Buzzing down the house: Determining the habitat for declining bumble bees

Bumble bee foraging on red clover (Photo by Amanda Liczner)

Bumble bee foraging on red clover (Photo by Amanda Liczner)

Bumble bees are important pollinators of crop plants and wild plants. Unfortunately, bumble bee species are declining globally. These declines are likely due to several factors, including climate change, a pathogen spread from imported bees,...

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Identifying bats by their distinctive voices

Big brown bat (Photo by Brock Fenton)

Big brown bat (Photo by Brock Fenton)

Having studied bats for more than a decade, I have been fortunate to be able talk to students in their classrooms while doing bat presentations, or to landowners while I trapped bats on their properties. Everyone has a bat story. Everyone loves...

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Poweshiek winter wonderland

Poweshiek skipperling (Photo by Jaimee Dupont/NCC staff)

Poweshiek skipperling (Photo by Jaimee Dupont/NCC staff)

Forget about crocuses and birds — the first sure sign of spring on the prairies is when the insects start to fly around. Have you ever wondered what happens to the insects in the winter? A few, like the monarch, fly south with the birds, but...

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What a difference a year makes

The summer-blooming showy goldenrod, being visited by a bee fly, was less abundant than the spring-blooming flowers. (Photo by Diana Robson)

The summer-blooming showy goldenrod, being visited by a bee fly, was less abundant than the spring-blooming flowers. (Photo by Diana Robson)

One of the first papers on pollination I tried to publish was rejected because it contained data from only one field season. I withdrew the paper, and did another year of research. Why is having two years of data so important, you may ask?...

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Hope, the gray ratsnake

Hope, the gray ratsnake (Photo by NCC)

Hope, the gray ratsnake (Photo by NCC)

This summer, I had the opportunity to go out with Nature Conservancy of Canada (NCC) field staff and reptile biologists from partner organizations to track a gray ratsnake dotingly named Hope, to which we'd previously attached a radio tracking...

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Nature through the eyes of young Canadians

Students from John Norquay Public School, Nature Days Vancouver (Photo by HSBC Bank Canada)

Students from John Norquay Public School, Nature Days Vancouver (Photo by HSBC Bank Canada)

When I set out to research young Canadians’ views of nature and their childhood experiences within nature, I had no idea that the results would be only the beginning of a larger conversation about the difference between attitude and...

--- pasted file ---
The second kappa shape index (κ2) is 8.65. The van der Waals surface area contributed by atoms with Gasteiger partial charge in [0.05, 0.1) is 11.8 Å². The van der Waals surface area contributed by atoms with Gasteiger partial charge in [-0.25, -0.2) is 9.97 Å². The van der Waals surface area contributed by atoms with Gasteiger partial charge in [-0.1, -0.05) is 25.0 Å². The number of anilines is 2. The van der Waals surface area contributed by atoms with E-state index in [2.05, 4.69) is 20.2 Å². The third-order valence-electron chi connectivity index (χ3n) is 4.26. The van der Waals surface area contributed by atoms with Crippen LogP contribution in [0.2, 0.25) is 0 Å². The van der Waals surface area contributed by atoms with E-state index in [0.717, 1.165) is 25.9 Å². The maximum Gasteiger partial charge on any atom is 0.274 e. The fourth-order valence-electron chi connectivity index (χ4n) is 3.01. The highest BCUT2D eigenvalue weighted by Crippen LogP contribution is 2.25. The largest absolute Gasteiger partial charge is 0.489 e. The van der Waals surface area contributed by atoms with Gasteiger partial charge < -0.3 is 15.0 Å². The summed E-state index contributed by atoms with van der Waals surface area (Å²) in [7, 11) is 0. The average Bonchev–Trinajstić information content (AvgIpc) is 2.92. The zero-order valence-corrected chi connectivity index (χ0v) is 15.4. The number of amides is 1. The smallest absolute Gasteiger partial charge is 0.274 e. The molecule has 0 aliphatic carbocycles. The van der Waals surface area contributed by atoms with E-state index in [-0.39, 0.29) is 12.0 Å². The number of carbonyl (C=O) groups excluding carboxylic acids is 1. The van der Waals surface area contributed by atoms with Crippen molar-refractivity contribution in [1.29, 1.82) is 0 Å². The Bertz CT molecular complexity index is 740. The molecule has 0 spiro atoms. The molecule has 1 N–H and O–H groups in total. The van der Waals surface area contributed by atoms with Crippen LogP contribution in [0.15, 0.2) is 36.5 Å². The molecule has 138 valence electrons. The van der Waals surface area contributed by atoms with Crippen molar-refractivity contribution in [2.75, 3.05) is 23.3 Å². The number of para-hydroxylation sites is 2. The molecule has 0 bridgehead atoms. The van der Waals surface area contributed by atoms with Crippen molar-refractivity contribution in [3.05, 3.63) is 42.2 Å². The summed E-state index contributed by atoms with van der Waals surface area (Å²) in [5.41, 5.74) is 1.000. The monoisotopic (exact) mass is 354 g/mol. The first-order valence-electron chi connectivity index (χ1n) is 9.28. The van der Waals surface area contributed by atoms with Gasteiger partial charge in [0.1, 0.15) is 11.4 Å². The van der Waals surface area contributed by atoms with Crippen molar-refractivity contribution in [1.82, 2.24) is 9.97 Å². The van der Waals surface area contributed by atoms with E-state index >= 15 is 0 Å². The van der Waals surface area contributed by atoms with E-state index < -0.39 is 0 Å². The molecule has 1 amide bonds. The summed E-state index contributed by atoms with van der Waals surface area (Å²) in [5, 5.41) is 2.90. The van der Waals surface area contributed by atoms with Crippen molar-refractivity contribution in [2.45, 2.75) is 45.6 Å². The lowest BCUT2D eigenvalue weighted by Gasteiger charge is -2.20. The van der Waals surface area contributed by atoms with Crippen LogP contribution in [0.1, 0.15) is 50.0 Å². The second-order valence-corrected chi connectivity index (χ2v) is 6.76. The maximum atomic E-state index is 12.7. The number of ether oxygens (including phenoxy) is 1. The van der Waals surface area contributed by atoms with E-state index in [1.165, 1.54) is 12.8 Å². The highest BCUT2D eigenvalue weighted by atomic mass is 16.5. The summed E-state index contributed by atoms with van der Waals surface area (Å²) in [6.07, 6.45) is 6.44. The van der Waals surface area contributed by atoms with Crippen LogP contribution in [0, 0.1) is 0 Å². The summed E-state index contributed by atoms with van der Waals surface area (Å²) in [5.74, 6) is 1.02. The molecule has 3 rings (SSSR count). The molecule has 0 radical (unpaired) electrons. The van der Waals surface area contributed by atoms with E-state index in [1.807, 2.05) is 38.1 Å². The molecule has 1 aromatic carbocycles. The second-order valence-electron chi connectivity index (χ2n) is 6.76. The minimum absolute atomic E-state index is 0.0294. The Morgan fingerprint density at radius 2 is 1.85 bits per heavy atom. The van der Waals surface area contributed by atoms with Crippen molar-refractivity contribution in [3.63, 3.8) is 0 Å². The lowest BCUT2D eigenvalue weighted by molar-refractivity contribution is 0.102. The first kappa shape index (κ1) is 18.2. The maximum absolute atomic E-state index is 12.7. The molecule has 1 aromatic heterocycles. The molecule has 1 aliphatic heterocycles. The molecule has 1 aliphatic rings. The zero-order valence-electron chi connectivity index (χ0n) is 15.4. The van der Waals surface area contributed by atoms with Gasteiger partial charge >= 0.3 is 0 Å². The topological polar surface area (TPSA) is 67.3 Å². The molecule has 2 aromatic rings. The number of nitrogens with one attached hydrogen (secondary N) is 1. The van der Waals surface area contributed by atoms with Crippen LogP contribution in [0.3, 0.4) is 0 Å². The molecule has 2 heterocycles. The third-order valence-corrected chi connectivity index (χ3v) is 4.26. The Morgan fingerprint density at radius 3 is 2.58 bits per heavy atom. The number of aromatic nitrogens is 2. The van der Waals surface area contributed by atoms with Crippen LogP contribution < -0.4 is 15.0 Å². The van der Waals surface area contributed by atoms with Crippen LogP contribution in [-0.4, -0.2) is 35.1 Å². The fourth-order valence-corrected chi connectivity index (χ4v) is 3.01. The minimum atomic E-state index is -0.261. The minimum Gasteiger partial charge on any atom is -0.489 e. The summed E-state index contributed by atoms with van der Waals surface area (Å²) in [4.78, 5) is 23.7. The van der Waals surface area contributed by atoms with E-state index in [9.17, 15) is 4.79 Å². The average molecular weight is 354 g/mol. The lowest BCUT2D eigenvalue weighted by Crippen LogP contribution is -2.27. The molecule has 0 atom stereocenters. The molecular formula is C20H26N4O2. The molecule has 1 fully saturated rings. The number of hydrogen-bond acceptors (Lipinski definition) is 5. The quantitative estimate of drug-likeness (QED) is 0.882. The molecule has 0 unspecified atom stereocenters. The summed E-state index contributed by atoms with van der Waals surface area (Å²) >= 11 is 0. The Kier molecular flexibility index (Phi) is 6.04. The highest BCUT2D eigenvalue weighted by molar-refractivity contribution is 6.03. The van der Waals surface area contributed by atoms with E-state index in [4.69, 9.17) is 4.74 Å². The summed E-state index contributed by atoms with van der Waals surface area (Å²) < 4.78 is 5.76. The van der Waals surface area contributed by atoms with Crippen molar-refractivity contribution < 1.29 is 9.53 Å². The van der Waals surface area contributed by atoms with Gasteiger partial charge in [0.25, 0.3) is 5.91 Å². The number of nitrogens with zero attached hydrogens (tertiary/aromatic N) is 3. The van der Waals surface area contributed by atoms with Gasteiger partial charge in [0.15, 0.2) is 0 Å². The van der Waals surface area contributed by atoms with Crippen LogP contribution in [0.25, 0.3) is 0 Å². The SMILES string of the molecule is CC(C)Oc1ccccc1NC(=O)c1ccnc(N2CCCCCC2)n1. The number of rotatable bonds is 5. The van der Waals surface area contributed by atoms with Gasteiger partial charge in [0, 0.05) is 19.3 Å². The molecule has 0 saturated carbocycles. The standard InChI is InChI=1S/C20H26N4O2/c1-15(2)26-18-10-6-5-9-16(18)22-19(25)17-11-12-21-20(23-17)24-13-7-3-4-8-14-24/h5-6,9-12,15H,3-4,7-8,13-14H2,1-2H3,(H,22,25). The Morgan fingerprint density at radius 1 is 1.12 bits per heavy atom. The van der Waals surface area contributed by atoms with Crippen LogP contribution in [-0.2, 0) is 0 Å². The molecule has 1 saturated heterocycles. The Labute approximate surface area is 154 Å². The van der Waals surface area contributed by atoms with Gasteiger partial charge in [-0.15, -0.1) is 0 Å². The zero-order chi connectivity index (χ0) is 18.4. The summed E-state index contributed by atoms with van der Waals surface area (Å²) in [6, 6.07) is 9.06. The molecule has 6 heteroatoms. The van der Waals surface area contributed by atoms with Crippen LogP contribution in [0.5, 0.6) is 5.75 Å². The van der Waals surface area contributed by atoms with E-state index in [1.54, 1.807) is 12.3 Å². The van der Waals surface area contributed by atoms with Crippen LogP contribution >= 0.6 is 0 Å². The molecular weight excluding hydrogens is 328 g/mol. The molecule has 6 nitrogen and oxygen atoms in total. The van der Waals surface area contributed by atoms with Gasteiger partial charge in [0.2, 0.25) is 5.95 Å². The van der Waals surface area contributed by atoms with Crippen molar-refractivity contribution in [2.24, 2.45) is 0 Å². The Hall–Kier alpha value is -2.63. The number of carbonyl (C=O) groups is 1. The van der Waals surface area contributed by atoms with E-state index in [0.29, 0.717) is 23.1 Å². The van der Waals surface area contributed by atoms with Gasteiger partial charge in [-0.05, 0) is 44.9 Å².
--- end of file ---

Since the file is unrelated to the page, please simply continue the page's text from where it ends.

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There are bears on Prince Edward Island

Marine tardigrade, known affectionately as a 'water bear'. (Photo by Emma Perry)

Marine tardigrade, known affectionately as a 'water bear'. (Photo by Emma Perry)

What’s that, you say? There are bears on PEI? Yes! Well, sort of. Tiny, microscopic water bears! I live in Prince Edward Island, the smallest Canadian province, with the highest population density. We have a long history of humans living on...

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Internal parasites and the conservation of birds

Mosquito (Photo from The Weather Network)

Mosquito (Photo from The Weather Network)

Most people, especially Canadians, know how annoying being swarmed by mosquitoes in the early summer can be. There is nothing quite like braving clouds of host-seeking insects while exploring our beautiful forests. However, while most of us can...

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Biting down on the eastern subterranean termite

Petri dish trials to examine behaviour patterns in eastern subterranean termite populations. (Photo by Vicki Simkovic)

Petri dish trials to examine behaviour patterns in eastern subterranean termite populations. (Photo by Vicki Simkovic)

Watching a termite farm through a glass aquarium is fascinating, as you peer into the life of a mysterious species whose activities are normally hidden from view. Workers can be seen excavating tunnels, using their jaws to move soil grain by...

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Monarch butterfly habitat selection

Monarch butterfly (Photo by A. Dabydeen)

Monarch butterfly (Photo by A. Dabydeen)

The monarch butterfly is one of the most recognized and loved insects in the world. It is known, in part, for its phenomenal migration from its Canadian breeding grounds to overwintering sites in the mountains of Mexico. Unfortunately, the...

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